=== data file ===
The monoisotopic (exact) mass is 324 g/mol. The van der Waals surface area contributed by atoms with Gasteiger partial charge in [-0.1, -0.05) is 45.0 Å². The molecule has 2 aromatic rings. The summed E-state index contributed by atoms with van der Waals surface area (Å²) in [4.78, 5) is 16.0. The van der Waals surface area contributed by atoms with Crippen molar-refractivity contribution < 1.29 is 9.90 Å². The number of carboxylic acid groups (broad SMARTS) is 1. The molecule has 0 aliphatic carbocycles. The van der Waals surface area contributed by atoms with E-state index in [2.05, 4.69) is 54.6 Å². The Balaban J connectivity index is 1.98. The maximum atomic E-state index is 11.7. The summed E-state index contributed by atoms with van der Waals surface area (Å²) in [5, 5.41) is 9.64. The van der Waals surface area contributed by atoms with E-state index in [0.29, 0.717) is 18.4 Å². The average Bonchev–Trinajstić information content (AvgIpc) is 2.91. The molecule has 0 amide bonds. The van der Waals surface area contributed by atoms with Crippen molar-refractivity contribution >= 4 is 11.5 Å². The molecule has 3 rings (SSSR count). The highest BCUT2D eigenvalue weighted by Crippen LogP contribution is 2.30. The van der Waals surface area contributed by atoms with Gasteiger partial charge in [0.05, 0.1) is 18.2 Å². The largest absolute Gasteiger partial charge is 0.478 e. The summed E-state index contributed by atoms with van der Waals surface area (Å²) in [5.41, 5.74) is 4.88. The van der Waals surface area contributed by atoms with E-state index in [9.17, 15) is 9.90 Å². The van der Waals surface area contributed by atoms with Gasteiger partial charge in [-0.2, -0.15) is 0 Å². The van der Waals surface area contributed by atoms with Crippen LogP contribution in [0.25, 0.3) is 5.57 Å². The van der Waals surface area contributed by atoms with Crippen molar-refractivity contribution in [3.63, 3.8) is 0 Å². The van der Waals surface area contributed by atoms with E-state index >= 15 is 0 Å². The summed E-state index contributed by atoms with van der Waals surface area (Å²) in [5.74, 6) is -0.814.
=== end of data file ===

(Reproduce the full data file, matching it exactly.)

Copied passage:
The monoisotopic (exact) mass is 324 g/mol. The van der Waals surface area contributed by atoms with Gasteiger partial charge in [-0.1, -0.05) is 45.0 Å². The molecule has 2 aromatic rings. The summed E-state index contributed by atoms with van der Waals surface area (Å²) in [4.78, 5) is 16.0. The van der Waals surface area contributed by atoms with Crippen molar-refractivity contribution < 1.29 is 9.90 Å². The number of carboxylic acid groups (broad SMARTS) is 1. The molecule has 0 aliphatic carbocycles. The van der Waals surface area contributed by atoms with E-state index in [2.05, 4.69) is 54.6 Å². The Balaban J connectivity index is 1.98. The maximum atomic E-state index is 11.7. The summed E-state index contributed by atoms with van der Waals surface area (Å²) in [5, 5.41) is 9.64. The van der Waals surface area contributed by atoms with E-state index in [0.29, 0.717) is 18.4 Å². The average Bonchev–Trinajstić information content (AvgIpc) is 2.91. The molecule has 0 amide bonds. The van der Waals surface area contributed by atoms with Crippen molar-refractivity contribution >= 4 is 11.5 Å². The molecule has 3 rings (SSSR count). The highest BCUT2D eigenvalue weighted by Crippen LogP contribution is 2.30. The van der Waals surface area contributed by atoms with Gasteiger partial charge in [0.05, 0.1) is 18.2 Å². The largest absolute Gasteiger partial charge is 0.478 e. The summed E-state index contributed by atoms with van der Waals surface area (Å²) in [5.41, 5.74) is 4.88. The van der Waals surface area contributed by atoms with E-state index in [9.17, 15) is 9.90 Å². The van der Waals surface area contributed by atoms with Gasteiger partial charge in [-0.2, -0.15) is 0 Å². The van der Waals surface area contributed by atoms with Crippen LogP contribution in [0.25, 0.3) is 5.57 Å². The van der Waals surface area contributed by atoms with Crippen molar-refractivity contribution in [3.63, 3.8) is 0 Å². The van der Waals surface area contributed by atoms with E-state index >= 15 is 0 Å². The summed E-state index contributed by atoms with van der Waals surface area (Å²) in [5.74, 6) is -0.814.